By Donatella Rovera, Amnesty International’s crisis researcher
As fighting continues between forces loyal to Colonel al-Gaddafi and those opposed to his rule for control of the strategic oil-rich region west of Ajdabiya, yet more families are being displaced by the conflict. Evidence that al-Gaddafi’s forces have laid anti-personnel mines – which are internationally banned on account of the grave danger they pose to civilians – beside the main road on the outskirts of Ajdabiya, not just anti-tank mines, has heightened concern for the safety of local residents and people travelling in the area.
The anti-personnel mines were discovered only by chance when an electricity company truck drove over and detonated two of the mines on the morning of 28 March, just two days after Colonel al-Gaddafi’s forces had been forced to retreat from the area.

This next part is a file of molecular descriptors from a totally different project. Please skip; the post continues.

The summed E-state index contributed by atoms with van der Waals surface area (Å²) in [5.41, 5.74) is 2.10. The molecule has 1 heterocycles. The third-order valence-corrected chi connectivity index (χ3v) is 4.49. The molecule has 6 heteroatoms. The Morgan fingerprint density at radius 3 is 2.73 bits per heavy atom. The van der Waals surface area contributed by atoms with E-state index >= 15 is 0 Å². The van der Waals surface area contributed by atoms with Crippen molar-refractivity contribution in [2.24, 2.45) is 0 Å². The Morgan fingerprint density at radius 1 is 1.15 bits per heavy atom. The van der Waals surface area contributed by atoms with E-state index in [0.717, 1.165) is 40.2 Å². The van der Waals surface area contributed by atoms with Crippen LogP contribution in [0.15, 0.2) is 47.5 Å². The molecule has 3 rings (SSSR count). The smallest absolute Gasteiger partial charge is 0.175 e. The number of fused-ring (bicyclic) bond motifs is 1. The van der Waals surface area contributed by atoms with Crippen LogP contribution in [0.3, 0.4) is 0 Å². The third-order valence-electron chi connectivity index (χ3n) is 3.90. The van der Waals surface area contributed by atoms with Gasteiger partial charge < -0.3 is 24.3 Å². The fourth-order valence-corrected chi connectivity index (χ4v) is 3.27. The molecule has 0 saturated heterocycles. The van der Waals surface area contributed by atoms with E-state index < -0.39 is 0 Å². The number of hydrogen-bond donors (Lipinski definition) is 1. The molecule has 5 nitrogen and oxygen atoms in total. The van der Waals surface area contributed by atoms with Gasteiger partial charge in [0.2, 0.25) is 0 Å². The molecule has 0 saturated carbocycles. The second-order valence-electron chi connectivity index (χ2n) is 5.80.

‘AbdelMina’ im al-Shanty, the company’s operations director for eastern Libya, told me that electricity supply workers had been dispatched to the area to repair power lines damaged during the two-week siege of the town. Fortunately, no one was injured in the blast, thanks to the sturdiness of the truck, but if any of the workers had stepped on the mines they would almost certainly have lost limbs or worse. Anti-personnel mines are banned internationally and must not be used anywhere or under any circumstances. That these anti-personnel lines were planted close to a significant population centre and in area of frequent passage is even more reprehensible.